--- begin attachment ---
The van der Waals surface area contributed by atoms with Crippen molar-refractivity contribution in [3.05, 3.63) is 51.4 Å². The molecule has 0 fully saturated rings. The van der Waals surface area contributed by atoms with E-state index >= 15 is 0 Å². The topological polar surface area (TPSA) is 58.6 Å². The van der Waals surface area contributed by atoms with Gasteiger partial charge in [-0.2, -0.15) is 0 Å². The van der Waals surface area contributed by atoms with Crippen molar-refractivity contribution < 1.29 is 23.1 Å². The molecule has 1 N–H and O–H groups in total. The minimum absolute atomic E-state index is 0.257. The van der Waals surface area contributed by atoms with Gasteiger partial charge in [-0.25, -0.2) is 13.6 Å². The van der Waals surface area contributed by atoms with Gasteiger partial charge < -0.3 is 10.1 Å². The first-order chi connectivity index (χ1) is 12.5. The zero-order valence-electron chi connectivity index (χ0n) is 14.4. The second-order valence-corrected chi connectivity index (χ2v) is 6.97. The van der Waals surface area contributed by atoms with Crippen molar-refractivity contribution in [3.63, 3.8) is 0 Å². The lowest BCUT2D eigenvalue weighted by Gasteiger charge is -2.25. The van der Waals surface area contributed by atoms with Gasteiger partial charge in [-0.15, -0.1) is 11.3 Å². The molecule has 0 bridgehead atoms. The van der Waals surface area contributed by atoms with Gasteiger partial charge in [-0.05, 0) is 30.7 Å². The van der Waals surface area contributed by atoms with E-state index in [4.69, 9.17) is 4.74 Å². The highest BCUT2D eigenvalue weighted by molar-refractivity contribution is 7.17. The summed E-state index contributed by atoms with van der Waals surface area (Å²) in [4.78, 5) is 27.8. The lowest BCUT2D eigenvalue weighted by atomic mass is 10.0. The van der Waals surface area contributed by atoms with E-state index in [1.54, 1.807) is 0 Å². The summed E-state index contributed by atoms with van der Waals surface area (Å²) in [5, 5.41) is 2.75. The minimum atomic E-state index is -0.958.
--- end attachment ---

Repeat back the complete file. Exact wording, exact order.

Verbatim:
The van der Waals surface area contributed by atoms with Crippen molar-refractivity contribution in [3.05, 3.63) is 51.4 Å². The molecule has 0 fully saturated rings. The van der Waals surface area contributed by atoms with E-state index >= 15 is 0 Å². The topological polar surface area (TPSA) is 58.6 Å². The van der Waals surface area contributed by atoms with Gasteiger partial charge in [-0.2, -0.15) is 0 Å². The van der Waals surface area contributed by atoms with Crippen molar-refractivity contribution < 1.29 is 23.1 Å². The molecule has 1 N–H and O–H groups in total. The minimum absolute atomic E-state index is 0.257. The van der Waals surface area contributed by atoms with Gasteiger partial charge in [-0.25, -0.2) is 13.6 Å². The van der Waals surface area contributed by atoms with Gasteiger partial charge < -0.3 is 10.1 Å². The first-order chi connectivity index (χ1) is 12.5. The zero-order valence-electron chi connectivity index (χ0n) is 14.4. The second-order valence-corrected chi connectivity index (χ2v) is 6.97. The van der Waals surface area contributed by atoms with Crippen molar-refractivity contribution in [3.63, 3.8) is 0 Å². The lowest BCUT2D eigenvalue weighted by Gasteiger charge is -2.25. The van der Waals surface area contributed by atoms with Gasteiger partial charge in [-0.15, -0.1) is 11.3 Å². The molecule has 0 bridgehead atoms. The van der Waals surface area contributed by atoms with Gasteiger partial charge in [-0.05, 0) is 30.7 Å². The van der Waals surface area contributed by atoms with E-state index in [4.69, 9.17) is 4.74 Å². The highest BCUT2D eigenvalue weighted by molar-refractivity contribution is 7.17. The summed E-state index contributed by atoms with van der Waals surface area (Å²) in [4.78, 5) is 27.8. The lowest BCUT2D eigenvalue weighted by atomic mass is 10.0. The van der Waals surface area contributed by atoms with E-state index in [1.54, 1.807) is 0 Å². The summed E-state index contributed by atoms with van der Waals surface area (Å²) in [5, 5.41) is 2.75. The minimum atomic E-state index is -0.958.